In June, we will feature tutorials on different ways to use and incorporate frames from the the Anna Aspnes Designs store. Creative Team Member, Adryane is kicking off the series by sharing her techniques for blending frames tutorial in Adobe Photoshop.
Frames are an easy and natural way of highlighting the subjects on our pages. With the variety of frames available—traditional, artsy, ornate, vintage, acrylic, wood—the most difficult decision may be which one (or ones because combining frames adds visual interest) to use. I usually start with the theme of my page and work from there.
Blending Frames Tutorial
Step 1: Chose a Frame. In These Walls, I wanted a heavy, ornate frame so I chose the frame included in ArtPlay Palette Hearth. The frame comes in both a .psd and a .png format. Using the .psd format allows more flexibility in working with the Drop Shadow. You will want to use the .png version of the frame because it will go behind the image and you do not need the Layer Mask that comes with the .psd file.
Step 2: Create a Foundation for the Frame. Especially for the heavier looking frames, I suggest you have a solid foundation under the frame so that the frame does not look like it’s floating on the page. Here, the main part of the foundation was created with transfer 2 from ArtsyTransfers Hearth.
Step 3: Place Image. Once the foundation and frame are in place, add your image on a layer over the frame. The image in These Walls is set to the Multiply Blending Mode. Depending on your choice of frame and image, you may find that a different blending mode provides a better result.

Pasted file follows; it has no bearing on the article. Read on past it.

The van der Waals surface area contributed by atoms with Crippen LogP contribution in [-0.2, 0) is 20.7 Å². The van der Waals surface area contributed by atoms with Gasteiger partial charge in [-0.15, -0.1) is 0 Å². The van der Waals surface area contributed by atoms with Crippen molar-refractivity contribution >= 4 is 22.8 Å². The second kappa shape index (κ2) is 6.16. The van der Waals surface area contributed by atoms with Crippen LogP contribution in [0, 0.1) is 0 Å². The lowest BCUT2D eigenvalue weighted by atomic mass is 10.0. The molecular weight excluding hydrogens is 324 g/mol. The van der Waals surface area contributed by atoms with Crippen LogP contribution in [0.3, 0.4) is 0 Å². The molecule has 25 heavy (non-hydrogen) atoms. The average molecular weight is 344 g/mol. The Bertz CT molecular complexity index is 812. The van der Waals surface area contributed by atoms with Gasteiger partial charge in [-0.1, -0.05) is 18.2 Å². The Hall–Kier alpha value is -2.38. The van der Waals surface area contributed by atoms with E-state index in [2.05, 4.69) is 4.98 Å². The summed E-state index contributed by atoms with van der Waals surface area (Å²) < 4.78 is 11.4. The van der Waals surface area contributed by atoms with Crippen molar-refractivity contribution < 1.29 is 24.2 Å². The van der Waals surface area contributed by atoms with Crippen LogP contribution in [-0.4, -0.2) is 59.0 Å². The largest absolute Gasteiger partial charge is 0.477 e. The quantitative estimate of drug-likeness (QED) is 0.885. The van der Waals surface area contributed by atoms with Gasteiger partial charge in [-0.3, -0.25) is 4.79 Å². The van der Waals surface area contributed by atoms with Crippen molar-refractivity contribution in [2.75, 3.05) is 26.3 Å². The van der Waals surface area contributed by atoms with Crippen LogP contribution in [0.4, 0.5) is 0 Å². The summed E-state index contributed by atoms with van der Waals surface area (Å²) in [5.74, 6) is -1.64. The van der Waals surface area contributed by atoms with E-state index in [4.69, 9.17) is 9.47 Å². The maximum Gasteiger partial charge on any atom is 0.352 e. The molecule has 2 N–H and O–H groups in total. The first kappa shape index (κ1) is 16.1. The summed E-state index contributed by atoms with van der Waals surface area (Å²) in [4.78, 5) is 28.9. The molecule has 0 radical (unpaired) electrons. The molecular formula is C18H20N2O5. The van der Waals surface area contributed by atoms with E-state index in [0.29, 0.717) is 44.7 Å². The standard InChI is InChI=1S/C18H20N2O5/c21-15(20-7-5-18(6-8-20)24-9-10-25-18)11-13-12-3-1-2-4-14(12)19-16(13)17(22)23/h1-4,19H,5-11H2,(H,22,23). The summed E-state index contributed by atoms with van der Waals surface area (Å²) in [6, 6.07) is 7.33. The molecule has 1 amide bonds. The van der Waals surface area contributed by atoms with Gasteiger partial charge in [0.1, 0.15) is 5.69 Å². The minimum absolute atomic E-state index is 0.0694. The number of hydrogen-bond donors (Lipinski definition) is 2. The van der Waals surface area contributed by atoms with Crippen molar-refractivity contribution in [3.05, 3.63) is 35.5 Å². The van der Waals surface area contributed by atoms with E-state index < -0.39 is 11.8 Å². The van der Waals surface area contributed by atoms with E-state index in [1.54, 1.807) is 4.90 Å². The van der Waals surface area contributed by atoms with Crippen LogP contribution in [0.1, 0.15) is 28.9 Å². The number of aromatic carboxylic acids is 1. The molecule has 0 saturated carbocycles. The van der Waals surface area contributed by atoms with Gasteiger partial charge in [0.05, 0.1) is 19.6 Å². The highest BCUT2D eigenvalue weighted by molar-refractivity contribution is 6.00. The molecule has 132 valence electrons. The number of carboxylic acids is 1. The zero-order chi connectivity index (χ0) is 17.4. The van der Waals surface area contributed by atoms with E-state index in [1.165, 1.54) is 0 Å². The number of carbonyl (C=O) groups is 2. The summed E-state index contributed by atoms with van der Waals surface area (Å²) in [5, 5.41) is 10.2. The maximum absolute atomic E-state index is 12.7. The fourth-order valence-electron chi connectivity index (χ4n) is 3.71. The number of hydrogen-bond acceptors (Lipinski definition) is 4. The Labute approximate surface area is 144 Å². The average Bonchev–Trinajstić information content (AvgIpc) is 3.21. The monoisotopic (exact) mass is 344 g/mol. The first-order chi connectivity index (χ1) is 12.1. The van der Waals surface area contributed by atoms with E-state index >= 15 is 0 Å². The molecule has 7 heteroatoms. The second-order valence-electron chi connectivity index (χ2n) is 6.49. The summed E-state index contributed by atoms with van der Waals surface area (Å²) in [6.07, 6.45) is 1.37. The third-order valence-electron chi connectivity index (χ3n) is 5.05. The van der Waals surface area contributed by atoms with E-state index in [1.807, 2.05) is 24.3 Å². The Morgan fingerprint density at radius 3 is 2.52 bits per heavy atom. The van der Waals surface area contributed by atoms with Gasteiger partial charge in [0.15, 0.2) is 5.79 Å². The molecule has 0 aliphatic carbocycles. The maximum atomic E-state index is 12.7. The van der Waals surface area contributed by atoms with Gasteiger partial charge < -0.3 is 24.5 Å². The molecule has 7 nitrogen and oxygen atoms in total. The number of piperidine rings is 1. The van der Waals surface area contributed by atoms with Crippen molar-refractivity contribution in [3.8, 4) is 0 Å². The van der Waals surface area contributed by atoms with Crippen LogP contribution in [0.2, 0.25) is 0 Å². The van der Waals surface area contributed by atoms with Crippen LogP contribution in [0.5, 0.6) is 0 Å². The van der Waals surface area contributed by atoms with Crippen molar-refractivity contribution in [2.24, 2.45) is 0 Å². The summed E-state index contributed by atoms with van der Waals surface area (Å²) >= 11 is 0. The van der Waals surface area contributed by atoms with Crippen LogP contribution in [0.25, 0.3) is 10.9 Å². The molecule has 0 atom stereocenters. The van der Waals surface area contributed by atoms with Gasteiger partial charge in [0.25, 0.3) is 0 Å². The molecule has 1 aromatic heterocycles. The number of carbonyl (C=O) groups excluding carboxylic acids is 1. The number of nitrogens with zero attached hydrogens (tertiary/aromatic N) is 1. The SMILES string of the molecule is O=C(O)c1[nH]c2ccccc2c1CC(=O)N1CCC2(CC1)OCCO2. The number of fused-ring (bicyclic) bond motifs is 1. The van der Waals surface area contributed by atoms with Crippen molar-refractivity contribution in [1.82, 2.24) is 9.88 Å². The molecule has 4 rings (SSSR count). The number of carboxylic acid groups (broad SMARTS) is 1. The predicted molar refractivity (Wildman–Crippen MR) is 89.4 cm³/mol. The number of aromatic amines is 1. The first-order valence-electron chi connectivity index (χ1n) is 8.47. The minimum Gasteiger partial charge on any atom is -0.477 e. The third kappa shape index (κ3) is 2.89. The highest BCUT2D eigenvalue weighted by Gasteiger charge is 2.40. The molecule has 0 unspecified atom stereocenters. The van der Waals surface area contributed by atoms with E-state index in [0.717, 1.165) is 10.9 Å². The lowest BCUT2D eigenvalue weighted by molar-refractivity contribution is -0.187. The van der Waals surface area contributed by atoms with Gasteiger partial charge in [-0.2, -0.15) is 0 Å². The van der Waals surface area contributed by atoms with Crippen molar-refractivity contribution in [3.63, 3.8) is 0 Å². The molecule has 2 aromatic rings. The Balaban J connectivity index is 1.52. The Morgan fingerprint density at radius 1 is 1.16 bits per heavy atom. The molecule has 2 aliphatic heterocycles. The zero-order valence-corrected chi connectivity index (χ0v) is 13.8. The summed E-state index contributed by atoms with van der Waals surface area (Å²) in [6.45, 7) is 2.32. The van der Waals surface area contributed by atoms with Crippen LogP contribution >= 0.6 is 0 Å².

Step 4: Blend Frame. I didn’t want the entire frame visible, so I needed to find ways to blend it into the foundation. Clip the frame to one of the paint layers that comes with the .psd file for the ArtsyTransfer. This will hide or mask the top portion of the frame. Add a Layer Mask to the frame layer. Go to Layer> Layer Mask> Reveal All, or click on Layer Mask icon in Layers panel.
Erase areas of the frame to the right of the image using a soft round brush at reduced opacity. You can also soften the frame in areas to the left of the image, using the same brush, until the frame has a somewhat translucent appearance.
Step 5: Customize. Once the frame and image are in place, you can customize your framing. Here, I added parts of several ArtStroke Frames No.1.
Click on the above photos for additional process notes and supplies used